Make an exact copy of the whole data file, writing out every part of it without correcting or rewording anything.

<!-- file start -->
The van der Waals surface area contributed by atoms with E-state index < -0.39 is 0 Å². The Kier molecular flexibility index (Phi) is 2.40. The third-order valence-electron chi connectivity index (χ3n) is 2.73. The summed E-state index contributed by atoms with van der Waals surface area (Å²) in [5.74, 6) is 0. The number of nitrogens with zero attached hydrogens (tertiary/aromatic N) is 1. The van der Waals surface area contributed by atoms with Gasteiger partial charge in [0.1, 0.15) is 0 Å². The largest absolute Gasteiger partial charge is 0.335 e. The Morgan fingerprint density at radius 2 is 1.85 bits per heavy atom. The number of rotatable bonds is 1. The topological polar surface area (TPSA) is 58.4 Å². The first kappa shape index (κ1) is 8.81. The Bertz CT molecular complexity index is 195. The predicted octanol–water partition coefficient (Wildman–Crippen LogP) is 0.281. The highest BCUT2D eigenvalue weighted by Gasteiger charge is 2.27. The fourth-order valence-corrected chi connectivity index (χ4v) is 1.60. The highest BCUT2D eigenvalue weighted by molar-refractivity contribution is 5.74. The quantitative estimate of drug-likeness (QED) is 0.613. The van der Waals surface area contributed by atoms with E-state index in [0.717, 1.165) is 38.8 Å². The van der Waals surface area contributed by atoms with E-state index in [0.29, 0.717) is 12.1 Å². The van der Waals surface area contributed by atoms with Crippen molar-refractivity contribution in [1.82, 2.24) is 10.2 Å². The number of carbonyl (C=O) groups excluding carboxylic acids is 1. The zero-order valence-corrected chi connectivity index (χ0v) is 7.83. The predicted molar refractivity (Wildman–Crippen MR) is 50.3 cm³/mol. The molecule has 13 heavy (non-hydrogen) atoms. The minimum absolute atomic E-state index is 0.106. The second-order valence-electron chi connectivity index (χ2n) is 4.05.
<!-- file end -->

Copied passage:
The van der Waals surface area contributed by atoms with E-state index < -0.39 is 0 Å². The Kier molecular flexibility index (Phi) is 2.40. The third-order valence-electron chi connectivity index (χ3n) is 2.73. The summed E-state index contributed by atoms with van der Waals surface area (Å²) in [5.74, 6) is 0. The number of nitrogens with zero attached hydrogens (tertiary/aromatic N) is 1. The van der Waals surface area contributed by atoms with Gasteiger partial charge in [0.1, 0.15) is 0 Å². The largest absolute Gasteiger partial charge is 0.335 e. The Morgan fingerprint density at radius 2 is 1.85 bits per heavy atom. The number of rotatable bonds is 1. The topological polar surface area (TPSA) is 58.4 Å². The first kappa shape index (κ1) is 8.81. The Bertz CT molecular complexity index is 195. The predicted octanol–water partition coefficient (Wildman–Crippen LogP) is 0.281. The highest BCUT2D eigenvalue weighted by Gasteiger charge is 2.27. The fourth-order valence-corrected chi connectivity index (χ4v) is 1.60. The highest BCUT2D eigenvalue weighted by molar-refractivity contribution is 5.74. The quantitative estimate of drug-likeness (QED) is 0.613. The van der Waals surface area contributed by atoms with E-state index in [0.717, 1.165) is 38.8 Å². The van der Waals surface area contributed by atoms with E-state index in [0.29, 0.717) is 12.1 Å². The van der Waals surface area contributed by atoms with Crippen molar-refractivity contribution in [1.82, 2.24) is 10.2 Å². The number of carbonyl (C=O) groups excluding carboxylic acids is 1. The zero-order valence-corrected chi connectivity index (χ0v) is 7.83. The predicted molar refractivity (Wildman–Crippen MR) is 50.3 cm³/mol. The molecule has 13 heavy (non-hydrogen) atoms. The minimum absolute atomic E-state index is 0.106. The second-order valence-electron chi connectivity index (χ2n) is 4.05.